• African Studies
• Anthropology
• Art
• Art History
• Asian Studies
• Black Studies
• Business
• Cinema Studies
• Computer Science
• Comics and Cartoon Studies
• Creative Writing
• Dance
• Economics
• Environmental Studies
• Folklore
• Global Studies
• History
• Indigenous, Race, and Ethnic Studies
• Journalism
• Judaic Studies
• Latin American Studies
• Linguistics
• Music
• Philosophy
• Planning, Public Policy, and Management
• Political Science
• Psychology
• Religious Studies
• Sociology
• Theater Arts
• Women and Gender Studies

Students are strongly advised to complete their language requirement in a language relevant either to their linguistic tradition or to their disciplinary field.


The study of comparative literature entails advanced interdisciplinary work. Students who pursue the languages and culture track work across and between languages, and develop proficiencies beyond the two years required for the UO Bachelor’s of Arts Degree. This proficiency can be demonstrated in a number of ways (see below). Students who pursue the disciplines in dialogue track develop the language proficiency required for the UO Bachelor of Arts Degree.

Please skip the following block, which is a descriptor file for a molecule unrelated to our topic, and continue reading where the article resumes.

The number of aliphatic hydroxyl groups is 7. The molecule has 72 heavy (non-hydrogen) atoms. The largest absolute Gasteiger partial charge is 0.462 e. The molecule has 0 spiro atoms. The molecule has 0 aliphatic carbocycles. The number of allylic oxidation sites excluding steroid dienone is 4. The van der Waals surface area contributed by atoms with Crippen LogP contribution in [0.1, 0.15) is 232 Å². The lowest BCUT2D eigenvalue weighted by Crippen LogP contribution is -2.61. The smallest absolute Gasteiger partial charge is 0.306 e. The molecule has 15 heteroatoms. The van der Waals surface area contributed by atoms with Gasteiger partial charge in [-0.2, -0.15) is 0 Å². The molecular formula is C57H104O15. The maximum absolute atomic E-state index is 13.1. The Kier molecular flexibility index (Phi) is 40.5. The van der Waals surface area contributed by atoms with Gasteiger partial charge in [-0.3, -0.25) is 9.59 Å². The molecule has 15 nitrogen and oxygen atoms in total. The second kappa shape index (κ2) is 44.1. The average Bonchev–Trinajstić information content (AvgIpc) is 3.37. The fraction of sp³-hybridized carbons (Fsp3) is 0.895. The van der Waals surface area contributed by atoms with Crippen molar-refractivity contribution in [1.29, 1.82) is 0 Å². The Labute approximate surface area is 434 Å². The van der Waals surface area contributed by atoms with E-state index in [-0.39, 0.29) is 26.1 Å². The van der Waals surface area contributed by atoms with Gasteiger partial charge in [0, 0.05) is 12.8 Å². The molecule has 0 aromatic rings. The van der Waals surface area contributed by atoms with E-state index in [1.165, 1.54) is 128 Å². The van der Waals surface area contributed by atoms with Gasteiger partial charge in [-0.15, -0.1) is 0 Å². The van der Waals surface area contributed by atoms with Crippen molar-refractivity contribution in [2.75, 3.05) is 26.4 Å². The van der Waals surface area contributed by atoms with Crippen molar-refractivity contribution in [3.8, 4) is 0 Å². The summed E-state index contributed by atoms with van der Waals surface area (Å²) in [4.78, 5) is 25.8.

Four-Year Degree Plan

The degree plan shown is only a sample of how students may complete their degrees in four years. There are alternative ways. Students should consult their advisor to determine the best path for them.

Bachelor of Arts in Comparative Literature

Degree Map
First Year
COLT 101 Introduction to Comparative Literature 4
WR 121Z Composition I 4
First term of first-year second-language sequence 4
Core education course 4
 Credits 16
COLT 102 Introduction to Comparative Literature 4
Second term of first-year second-language sequence 4
WR 122Z
Composition II
or College Composition III
Core education course 4
 Credits 16
COLT 103 Introduction to Comparative Literature 4
Third term of first-year second-language sequence 4
Core education courses 8
 Credits 16
 Total Credits 48
Degree Map